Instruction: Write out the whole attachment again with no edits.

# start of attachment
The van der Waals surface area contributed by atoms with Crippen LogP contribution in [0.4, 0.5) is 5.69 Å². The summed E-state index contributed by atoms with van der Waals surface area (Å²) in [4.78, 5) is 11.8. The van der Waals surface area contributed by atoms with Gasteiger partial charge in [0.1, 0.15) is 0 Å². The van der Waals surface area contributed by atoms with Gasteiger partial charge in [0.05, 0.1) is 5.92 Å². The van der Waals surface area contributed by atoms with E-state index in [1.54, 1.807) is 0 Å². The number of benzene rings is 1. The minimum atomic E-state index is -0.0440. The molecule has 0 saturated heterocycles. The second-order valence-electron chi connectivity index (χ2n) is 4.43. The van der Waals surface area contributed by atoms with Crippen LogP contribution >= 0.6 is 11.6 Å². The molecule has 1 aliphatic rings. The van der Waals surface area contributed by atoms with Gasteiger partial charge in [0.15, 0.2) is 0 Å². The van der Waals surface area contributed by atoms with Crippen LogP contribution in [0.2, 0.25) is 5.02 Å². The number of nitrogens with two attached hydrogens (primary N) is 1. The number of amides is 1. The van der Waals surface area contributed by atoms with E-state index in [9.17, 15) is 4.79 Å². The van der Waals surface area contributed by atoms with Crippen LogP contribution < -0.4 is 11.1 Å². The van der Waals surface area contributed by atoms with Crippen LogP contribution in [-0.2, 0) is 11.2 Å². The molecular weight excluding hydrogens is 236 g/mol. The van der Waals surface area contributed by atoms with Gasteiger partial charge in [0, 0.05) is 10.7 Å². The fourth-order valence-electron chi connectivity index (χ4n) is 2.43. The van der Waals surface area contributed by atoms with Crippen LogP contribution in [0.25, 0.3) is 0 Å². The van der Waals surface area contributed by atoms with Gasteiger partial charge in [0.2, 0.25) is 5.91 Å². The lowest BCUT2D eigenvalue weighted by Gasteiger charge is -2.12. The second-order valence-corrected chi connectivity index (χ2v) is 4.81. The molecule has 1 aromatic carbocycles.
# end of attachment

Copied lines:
The van der Waals surface area contributed by atoms with Crippen LogP contribution in [0.4, 0.5) is 5.69 Å². The summed E-state index contributed by atoms with van der Waals surface area (Å²) in [4.78, 5) is 11.8. The van der Waals surface area contributed by atoms with Gasteiger partial charge in [0.1, 0.15) is 0 Å². The van der Waals surface area contributed by atoms with Gasteiger partial charge in [0.05, 0.1) is 5.92 Å². The van der Waals surface area contributed by atoms with E-state index in [1.54, 1.807) is 0 Å². The number of benzene rings is 1. The minimum atomic E-state index is -0.0440. The molecule has 0 saturated heterocycles. The second-order valence-electron chi connectivity index (χ2n) is 4.43. The van der Waals surface area contributed by atoms with Crippen LogP contribution >= 0.6 is 11.6 Å². The molecule has 1 aliphatic rings. The van der Waals surface area contributed by atoms with Gasteiger partial charge in [0.15, 0.2) is 0 Å². The van der Waals surface area contributed by atoms with Crippen LogP contribution in [0.2, 0.25) is 5.02 Å². The number of nitrogens with two attached hydrogens (primary N) is 1. The number of amides is 1. The van der Waals surface area contributed by atoms with E-state index in [9.17, 15) is 4.79 Å². The van der Waals surface area contributed by atoms with Crippen LogP contribution < -0.4 is 11.1 Å². The van der Waals surface area contributed by atoms with Crippen LogP contribution in [-0.2, 0) is 11.2 Å². The molecular weight excluding hydrogens is 236 g/mol. The van der Waals surface area contributed by atoms with Gasteiger partial charge in [0, 0.05) is 10.7 Å². The fourth-order valence-electron chi connectivity index (χ4n) is 2.43. The van der Waals surface area contributed by atoms with Crippen LogP contribution in [0.25, 0.3) is 0 Å². The van der Waals surface area contributed by atoms with Gasteiger partial charge in [0.2, 0.25) is 5.91 Å². The lowest BCUT2D eigenvalue weighted by Gasteiger charge is -2.12. The second-order valence-corrected chi connectivity index (χ2v) is 4.81. The molecule has 1 aromatic carbocycles.